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Open Access Highly Accessed Research article

Detecting disease-associated genes with confounding variable adjustment and the impact on genomic meta-analysis: With application to major depressive disorder

Xingbin Wang1, Yan Lin1, Chi Song1, Etienne Sibille2* and George C Tseng134*

Author Affiliations

1 Department of Biostatistics, University of Pittsburgh, Pittsburgh, PA 15261, USA

2 Department of Psychiatry, University of Pittsburgh, Pittsburgh, PA 15260, USA

3 Department of Human Genetics, University of Pittsburgh, Pittsburgh, PA 15261, USA

4 Department of Computational and Systems Biology, University of Pittsburgh, Pittsburgh, PA 15260, USA

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BMC Bioinformatics 2012, 13:52  doi:10.1186/1471-2105-13-52

Published: 29 March 2012



Detecting candidate markers in transcriptomic studies often encounters difficulties in complex diseases, particularly when overall signals are weak and sample size is small. Covariates including demographic, clinical and technical variables are often confounded with the underlying disease effects, which further hampers accurate biomarker detection. Our motivating example came from an analysis of five microarray studies in major depressive disorder (MDD), a heterogeneous psychiatric illness with mostly uncharacterized genetic mechanisms.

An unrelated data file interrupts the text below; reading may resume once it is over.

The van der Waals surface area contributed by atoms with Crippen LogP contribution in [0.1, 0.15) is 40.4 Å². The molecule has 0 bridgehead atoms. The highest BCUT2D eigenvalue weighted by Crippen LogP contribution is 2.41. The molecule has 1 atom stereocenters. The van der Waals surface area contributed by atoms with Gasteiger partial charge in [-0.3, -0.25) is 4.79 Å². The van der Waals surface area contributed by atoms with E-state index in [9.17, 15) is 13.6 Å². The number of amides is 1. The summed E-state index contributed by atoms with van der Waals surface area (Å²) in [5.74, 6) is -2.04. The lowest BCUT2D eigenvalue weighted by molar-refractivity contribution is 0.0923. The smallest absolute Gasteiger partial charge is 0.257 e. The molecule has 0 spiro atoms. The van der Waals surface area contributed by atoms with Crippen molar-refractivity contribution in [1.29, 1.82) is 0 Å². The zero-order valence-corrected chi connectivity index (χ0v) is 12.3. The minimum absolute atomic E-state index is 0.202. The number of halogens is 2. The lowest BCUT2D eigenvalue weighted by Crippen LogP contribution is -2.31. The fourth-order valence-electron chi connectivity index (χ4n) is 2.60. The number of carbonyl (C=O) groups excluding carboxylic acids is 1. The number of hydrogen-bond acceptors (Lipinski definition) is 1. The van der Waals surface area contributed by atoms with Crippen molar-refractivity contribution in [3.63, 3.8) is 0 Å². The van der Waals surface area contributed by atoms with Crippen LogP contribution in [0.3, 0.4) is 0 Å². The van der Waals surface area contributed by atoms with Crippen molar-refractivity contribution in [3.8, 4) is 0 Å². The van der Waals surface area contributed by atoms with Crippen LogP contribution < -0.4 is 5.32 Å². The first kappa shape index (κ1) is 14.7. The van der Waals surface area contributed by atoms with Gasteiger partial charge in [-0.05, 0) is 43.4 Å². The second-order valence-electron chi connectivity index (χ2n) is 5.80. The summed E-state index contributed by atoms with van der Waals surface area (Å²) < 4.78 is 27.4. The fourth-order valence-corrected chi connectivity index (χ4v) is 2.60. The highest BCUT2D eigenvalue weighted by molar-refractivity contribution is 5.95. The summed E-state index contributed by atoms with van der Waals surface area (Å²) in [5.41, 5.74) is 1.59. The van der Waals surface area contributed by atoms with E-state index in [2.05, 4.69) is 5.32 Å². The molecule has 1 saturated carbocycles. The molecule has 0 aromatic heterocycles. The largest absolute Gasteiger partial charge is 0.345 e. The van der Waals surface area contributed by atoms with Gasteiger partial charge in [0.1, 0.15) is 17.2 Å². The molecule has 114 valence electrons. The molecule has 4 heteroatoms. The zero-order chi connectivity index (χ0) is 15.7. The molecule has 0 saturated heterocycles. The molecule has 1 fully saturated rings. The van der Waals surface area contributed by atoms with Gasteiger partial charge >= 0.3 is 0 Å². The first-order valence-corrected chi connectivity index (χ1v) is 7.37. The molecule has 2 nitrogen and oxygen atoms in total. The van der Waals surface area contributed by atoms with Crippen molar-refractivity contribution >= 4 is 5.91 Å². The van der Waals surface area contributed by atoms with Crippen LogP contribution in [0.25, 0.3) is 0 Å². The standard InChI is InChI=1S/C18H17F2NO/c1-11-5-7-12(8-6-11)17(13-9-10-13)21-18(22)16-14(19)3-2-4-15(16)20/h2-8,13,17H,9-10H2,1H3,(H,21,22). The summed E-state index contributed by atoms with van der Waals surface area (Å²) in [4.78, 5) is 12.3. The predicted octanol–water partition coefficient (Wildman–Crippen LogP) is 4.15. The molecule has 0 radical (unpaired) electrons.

We applied a random intercept model to account for confounding variables and case-control paired design. A variable selection scheme was developed to determine the effective confounders in each gene. Meta-analysis methods were used to integrate information from five studies and post hoc analyses enhanced biological interpretations. Simulations and application results showed that the adjustment for confounding variables and meta-analysis improved detection of biomarkers and associated pathways.


The proposed framework simultaneously considers correction for confounding variables, selection of effective confounders, random effects from paired design and integration by meta-analysis. The approach improved disease-related biomarker and pathway detection, which greatly enhanced understanding of MDD neurobiology. The statistical framework can be applied to similar experimental design encountered in other complex and heterogeneous diseases.